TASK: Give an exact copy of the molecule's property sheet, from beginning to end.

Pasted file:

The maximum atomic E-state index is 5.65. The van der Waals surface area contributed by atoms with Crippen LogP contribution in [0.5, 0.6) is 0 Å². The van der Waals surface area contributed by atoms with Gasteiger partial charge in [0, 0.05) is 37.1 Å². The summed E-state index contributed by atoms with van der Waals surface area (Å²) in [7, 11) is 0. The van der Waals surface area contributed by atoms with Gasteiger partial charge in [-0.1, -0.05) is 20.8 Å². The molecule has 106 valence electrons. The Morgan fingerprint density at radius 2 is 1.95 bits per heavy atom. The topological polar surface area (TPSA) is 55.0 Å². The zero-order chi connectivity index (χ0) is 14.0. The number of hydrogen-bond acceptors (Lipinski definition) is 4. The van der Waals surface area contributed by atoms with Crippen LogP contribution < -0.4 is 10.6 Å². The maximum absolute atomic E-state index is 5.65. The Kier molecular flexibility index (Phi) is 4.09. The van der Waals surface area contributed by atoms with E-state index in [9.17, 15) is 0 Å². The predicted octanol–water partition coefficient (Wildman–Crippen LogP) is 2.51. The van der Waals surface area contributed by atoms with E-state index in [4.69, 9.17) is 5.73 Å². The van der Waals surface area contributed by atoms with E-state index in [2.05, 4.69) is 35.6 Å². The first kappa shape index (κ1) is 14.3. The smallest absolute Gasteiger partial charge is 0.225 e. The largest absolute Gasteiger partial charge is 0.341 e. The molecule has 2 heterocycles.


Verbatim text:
The maximum atomic E-state index is 5.65. The van der Waals surface area contributed by atoms with Crippen LogP contribution in [0.5, 0.6) is 0 Å². The van der Waals surface area contributed by atoms with Gasteiger partial charge in [0, 0.05) is 37.1 Å². The summed E-state index contributed by atoms with van der Waals surface area (Å²) in [7, 11) is 0. The van der Waals surface area contributed by atoms with Gasteiger partial charge in [-0.1, -0.05) is 20.8 Å². The molecule has 106 valence electrons. The Morgan fingerprint density at radius 2 is 1.95 bits per heavy atom. The topological polar surface area (TPSA) is 55.0 Å². The zero-order chi connectivity index (χ0) is 14.0. The number of hydrogen-bond acceptors (Lipinski definition) is 4. The van der Waals surface area contributed by atoms with Crippen LogP contribution < -0.4 is 10.6 Å². The maximum absolute atomic E-state index is 5.65. The Kier molecular flexibility index (Phi) is 4.09. The van der Waals surface area contributed by atoms with E-state index in [9.17, 15) is 0 Å². The predicted octanol–water partition coefficient (Wildman–Crippen LogP) is 2.51. The van der Waals surface area contributed by atoms with E-state index in [4.69, 9.17) is 5.73 Å². The van der Waals surface area contributed by atoms with E-state index in [2.05, 4.69) is 35.6 Å². The first kappa shape index (κ1) is 14.3. The smallest absolute Gasteiger partial charge is 0.225 e. The largest absolute Gasteiger partial charge is 0.341 e. The molecule has 2 heterocycles.